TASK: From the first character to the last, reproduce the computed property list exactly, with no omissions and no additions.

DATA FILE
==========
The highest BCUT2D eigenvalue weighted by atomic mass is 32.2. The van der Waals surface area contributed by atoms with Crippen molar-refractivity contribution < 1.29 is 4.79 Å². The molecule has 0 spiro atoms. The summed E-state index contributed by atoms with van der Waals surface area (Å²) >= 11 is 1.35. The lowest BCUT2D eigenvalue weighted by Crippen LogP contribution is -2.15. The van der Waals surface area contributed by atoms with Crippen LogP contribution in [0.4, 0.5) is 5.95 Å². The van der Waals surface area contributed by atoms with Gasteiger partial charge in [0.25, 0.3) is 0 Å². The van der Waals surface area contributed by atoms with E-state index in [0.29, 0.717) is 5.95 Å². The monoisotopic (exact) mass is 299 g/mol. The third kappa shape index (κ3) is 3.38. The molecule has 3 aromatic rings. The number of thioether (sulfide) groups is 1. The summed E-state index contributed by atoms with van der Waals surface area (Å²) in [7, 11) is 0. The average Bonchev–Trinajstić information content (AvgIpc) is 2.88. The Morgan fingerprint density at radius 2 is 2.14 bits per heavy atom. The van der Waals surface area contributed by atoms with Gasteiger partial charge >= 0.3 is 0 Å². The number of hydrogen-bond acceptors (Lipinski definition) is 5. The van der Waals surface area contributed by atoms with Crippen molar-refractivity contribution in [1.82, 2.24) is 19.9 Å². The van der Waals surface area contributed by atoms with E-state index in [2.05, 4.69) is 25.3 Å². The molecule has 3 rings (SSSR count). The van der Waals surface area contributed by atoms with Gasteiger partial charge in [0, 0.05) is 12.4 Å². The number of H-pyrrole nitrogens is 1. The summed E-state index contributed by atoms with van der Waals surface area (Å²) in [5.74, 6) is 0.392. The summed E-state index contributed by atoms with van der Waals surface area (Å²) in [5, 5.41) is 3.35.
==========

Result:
The highest BCUT2D eigenvalue weighted by atomic mass is 32.2. The van der Waals surface area contributed by atoms with Crippen molar-refractivity contribution < 1.29 is 4.79 Å². The molecule has 0 spiro atoms. The summed E-state index contributed by atoms with van der Waals surface area (Å²) >= 11 is 1.35. The lowest BCUT2D eigenvalue weighted by Crippen LogP contribution is -2.15. The van der Waals surface area contributed by atoms with Crippen LogP contribution in [0.4, 0.5) is 5.95 Å². The van der Waals surface area contributed by atoms with Gasteiger partial charge in [0.25, 0.3) is 0 Å². The van der Waals surface area contributed by atoms with E-state index in [0.29, 0.717) is 5.95 Å². The monoisotopic (exact) mass is 299 g/mol. The third kappa shape index (κ3) is 3.38. The molecule has 3 aromatic rings. The number of thioether (sulfide) groups is 1. The summed E-state index contributed by atoms with van der Waals surface area (Å²) in [7, 11) is 0. The average Bonchev–Trinajstić information content (AvgIpc) is 2.88. The Morgan fingerprint density at radius 2 is 2.14 bits per heavy atom. The van der Waals surface area contributed by atoms with Gasteiger partial charge >= 0.3 is 0 Å². The number of hydrogen-bond acceptors (Lipinski definition) is 5. The van der Waals surface area contributed by atoms with Crippen molar-refractivity contribution in [1.82, 2.24) is 19.9 Å². The van der Waals surface area contributed by atoms with E-state index in [2.05, 4.69) is 25.3 Å². The molecule has 3 rings (SSSR count). The van der Waals surface area contributed by atoms with Gasteiger partial charge in [0, 0.05) is 12.4 Å². The number of H-pyrrole nitrogens is 1. The summed E-state index contributed by atoms with van der Waals surface area (Å²) in [5.74, 6) is 0.392. The summed E-state index contributed by atoms with van der Waals surface area (Å²) in [5, 5.41) is 3.35.